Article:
21 April 2018

Wu wei as foreign policy

In these past couple weeks of bluster, danger and illegal missile strikes, the example of China has been one to study with care. China has never really been a nation which acts rashly, and the most recent diplomatic and foreign policy crisis has proven no exception to that rule. Xi Jinping’s cabinet has lodged the obligatory objection to our precipitous military action, of course. But they’ve also been calling for dialogue and attempting to diplomatically manoeuvre the situation away from a disastrous precipice. And that’s not all. China’s government and public policy apparatus have not been lazy or remiss. They have been quietly and unobtrusively studying the behaviour of its chief informal ally in the Middle East from a strategic standpoint.

Say what you like about the Chinese Communist Party, about its domestic governance, or about Xi Jinping’s recent consolidation of domestic political power into his own hands. But his actions on the international stage have been characterised by an admirable discretion, patience, restraint and subtle persistence. China’s recent behaviour serves as a small but apposite example of the traditional philosophical principle of wu wei 無為 as applied to international affairs.

Wu wei is a somewhat slippery philosophical concept, which is often translated into English with various permutations of ‘inaction’, ‘non-action’ or ‘passivity’. The temptation to render it as ‘laisser-faire’ is a common one (but nonetheless wrong) for those who want to coöpt the Daoist philosophical tradition as a proxy for political libertarianism. But the concept (which, by the way, is not specific to Daoism) isn’t necessarily an argument against government per se, though it is true Daoism has historically exercised a greater scepticism of government action than most other schools of contemporary political philosophy. Wu wei also has a dynamic quality, though; perhaps a better translation of the term would be something like ‘action without effort’. A decent explanation for the concept is given in this brief video, for which link (and for much of the idea that went into this post) thanks are especially due to Addison Hodges Hart:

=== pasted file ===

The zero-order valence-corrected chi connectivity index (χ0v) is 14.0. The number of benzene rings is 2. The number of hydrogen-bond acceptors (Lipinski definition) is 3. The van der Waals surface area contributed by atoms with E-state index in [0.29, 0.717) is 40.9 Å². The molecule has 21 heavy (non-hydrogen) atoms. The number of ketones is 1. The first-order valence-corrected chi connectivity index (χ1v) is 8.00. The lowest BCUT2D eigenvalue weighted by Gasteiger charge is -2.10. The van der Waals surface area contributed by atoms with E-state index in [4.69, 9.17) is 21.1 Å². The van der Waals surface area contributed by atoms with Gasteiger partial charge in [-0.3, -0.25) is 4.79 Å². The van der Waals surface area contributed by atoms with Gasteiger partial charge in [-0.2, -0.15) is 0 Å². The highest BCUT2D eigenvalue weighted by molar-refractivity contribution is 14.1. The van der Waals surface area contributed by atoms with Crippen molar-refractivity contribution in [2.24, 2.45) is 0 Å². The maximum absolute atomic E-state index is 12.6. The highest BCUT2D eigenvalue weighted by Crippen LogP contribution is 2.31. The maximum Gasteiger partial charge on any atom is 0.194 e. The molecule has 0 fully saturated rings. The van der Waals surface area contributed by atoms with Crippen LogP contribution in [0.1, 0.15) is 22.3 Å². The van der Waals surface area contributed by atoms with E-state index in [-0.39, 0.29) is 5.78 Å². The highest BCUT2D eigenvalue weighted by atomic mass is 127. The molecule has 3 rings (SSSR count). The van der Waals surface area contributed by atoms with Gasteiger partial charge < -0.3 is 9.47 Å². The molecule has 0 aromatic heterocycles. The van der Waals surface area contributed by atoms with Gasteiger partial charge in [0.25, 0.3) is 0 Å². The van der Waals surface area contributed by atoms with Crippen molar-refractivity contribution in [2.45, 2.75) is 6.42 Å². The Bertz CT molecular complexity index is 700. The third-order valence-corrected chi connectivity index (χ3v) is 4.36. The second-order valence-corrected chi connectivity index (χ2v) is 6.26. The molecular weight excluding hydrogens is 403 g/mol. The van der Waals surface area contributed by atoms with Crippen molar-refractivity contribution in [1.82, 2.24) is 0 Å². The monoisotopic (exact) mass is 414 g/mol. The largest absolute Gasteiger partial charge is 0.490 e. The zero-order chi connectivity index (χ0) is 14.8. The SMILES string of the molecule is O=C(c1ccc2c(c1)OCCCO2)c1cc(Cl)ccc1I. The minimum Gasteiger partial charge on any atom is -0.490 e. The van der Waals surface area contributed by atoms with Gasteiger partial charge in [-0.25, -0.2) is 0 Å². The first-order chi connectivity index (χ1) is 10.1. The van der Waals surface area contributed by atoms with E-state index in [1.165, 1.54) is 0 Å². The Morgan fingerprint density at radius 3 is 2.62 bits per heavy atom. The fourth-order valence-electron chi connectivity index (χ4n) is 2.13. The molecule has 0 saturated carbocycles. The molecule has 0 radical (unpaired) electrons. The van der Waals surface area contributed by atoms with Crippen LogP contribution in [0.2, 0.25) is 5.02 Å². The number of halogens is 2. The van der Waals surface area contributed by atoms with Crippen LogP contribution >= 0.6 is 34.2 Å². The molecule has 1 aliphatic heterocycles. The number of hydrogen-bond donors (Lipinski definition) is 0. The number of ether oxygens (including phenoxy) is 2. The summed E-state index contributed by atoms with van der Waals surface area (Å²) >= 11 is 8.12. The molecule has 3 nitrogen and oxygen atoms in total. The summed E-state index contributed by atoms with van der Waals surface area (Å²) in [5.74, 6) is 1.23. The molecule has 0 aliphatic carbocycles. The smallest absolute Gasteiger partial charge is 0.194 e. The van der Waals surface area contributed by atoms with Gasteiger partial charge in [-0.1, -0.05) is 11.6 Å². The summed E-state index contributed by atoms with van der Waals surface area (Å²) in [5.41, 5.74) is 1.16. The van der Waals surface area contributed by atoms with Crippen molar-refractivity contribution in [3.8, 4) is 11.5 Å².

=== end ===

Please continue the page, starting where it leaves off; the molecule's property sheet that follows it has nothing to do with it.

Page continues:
Bringing this back to China’s policy on Syria: China’s policy isn’t exactly laisser-faire. What they are doing might look like ‘inaction’ or ‘passivity’ from the point-of-view of an American policy-maker beholden to military contractors and driven by an ill-thought impulse to ‘do something’ – that ‘something’ seeming inevitably to involve the deployment of ‘shock and awe’ and ‘smart bombs’ – in response to a crisis in foreign affairs. That impression would be mistaken.

China’s actions are far more interesting than that. They are deploying their ‘soft power’ tools – diplomacy, influence, scholarship. And they are exercising tact and patience in how and when they deploy these tools. More importantly, they don’t bluster and they don’t make impossible promises or empty threats. As a result, the government of Communist China is not entangled in webs of deception and intractable geopolitical struggles in the same way the American government currently is. They are free to position themselves and free to choose when, if or how to intervene. Most importantly: they can position themselves as an honest broker, a neutral and disinterested party and an effective mediator, in a way that we are now no longer able to.

The Chinese Classics, the zhuzi baijia 諸子百家, the operatic and literary traditions, and – last, but assuredly not least – the Daoist canon, all offer a vast wealth of strategic and practical wisdom. And regardless of what you may think of Xi Jinping – whether you believe him to be a true lover of the Classics (which is my inclination) or a cynical manipulator thereof – it cannot be denied that his education has left him with a distinct mastery of strategic questions. Neither he, nor the foreign policy apparatus of China as a whole, are to be underestimated, and perhaps we might be doing well to study China’s practical philosophical legacy, every bit as eagerly as Chinese students are imbibing Strauss and Schmitt.

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